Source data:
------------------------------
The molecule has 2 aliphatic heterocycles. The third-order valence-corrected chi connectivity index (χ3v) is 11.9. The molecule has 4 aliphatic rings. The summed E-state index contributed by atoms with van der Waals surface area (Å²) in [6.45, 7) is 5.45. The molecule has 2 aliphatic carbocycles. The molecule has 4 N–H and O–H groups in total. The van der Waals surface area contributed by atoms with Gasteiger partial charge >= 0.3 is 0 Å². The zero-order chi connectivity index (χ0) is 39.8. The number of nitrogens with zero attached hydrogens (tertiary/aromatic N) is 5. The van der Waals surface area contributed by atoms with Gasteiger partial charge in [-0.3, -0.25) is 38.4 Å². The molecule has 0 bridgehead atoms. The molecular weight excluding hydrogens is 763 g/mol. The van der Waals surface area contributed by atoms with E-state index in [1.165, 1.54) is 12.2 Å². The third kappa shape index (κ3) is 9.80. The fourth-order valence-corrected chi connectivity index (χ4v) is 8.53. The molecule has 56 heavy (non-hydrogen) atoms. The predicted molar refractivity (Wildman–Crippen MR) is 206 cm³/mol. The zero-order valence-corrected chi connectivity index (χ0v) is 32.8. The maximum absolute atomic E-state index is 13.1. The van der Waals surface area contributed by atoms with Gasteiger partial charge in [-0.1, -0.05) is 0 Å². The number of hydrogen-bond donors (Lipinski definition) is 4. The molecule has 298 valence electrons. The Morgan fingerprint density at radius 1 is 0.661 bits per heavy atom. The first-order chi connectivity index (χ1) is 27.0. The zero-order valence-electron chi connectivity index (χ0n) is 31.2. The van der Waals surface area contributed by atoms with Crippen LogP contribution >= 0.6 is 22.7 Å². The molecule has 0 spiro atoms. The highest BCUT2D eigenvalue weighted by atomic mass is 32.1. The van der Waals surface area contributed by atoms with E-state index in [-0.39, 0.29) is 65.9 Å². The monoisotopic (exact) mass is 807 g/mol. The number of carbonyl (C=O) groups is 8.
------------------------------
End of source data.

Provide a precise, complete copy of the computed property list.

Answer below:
The molecule has 2 aliphatic heterocycles. The third-order valence-corrected chi connectivity index (χ3v) is 11.9. The molecule has 4 aliphatic rings. The summed E-state index contributed by atoms with van der Waals surface area (Å²) in [6.45, 7) is 5.45. The molecule has 2 aliphatic carbocycles. The molecule has 4 N–H and O–H groups in total. The van der Waals surface area contributed by atoms with Gasteiger partial charge >= 0.3 is 0 Å². The zero-order chi connectivity index (χ0) is 39.8. The number of nitrogens with zero attached hydrogens (tertiary/aromatic N) is 5. The van der Waals surface area contributed by atoms with Gasteiger partial charge in [-0.3, -0.25) is 38.4 Å². The molecule has 0 bridgehead atoms. The molecular weight excluding hydrogens is 763 g/mol. The van der Waals surface area contributed by atoms with E-state index in [1.165, 1.54) is 12.2 Å². The third kappa shape index (κ3) is 9.80. The fourth-order valence-corrected chi connectivity index (χ4v) is 8.53. The molecule has 56 heavy (non-hydrogen) atoms. The predicted molar refractivity (Wildman–Crippen MR) is 206 cm³/mol. The zero-order valence-corrected chi connectivity index (χ0v) is 32.8. The maximum absolute atomic E-state index is 13.1. The van der Waals surface area contributed by atoms with Gasteiger partial charge in [-0.1, -0.05) is 0 Å². The number of hydrogen-bond donors (Lipinski definition) is 4. The molecule has 298 valence electrons. The Morgan fingerprint density at radius 1 is 0.661 bits per heavy atom. The first-order chi connectivity index (χ1) is 27.0. The zero-order valence-electron chi connectivity index (χ0n) is 31.2. The van der Waals surface area contributed by atoms with Crippen LogP contribution >= 0.6 is 22.7 Å². The molecule has 0 spiro atoms. The highest BCUT2D eigenvalue weighted by atomic mass is 32.1. The van der Waals surface area contributed by atoms with E-state index in [-0.39, 0.29) is 65.9 Å². The monoisotopic (exact) mass is 807 g/mol. The number of carbonyl (C=O) groups is 8.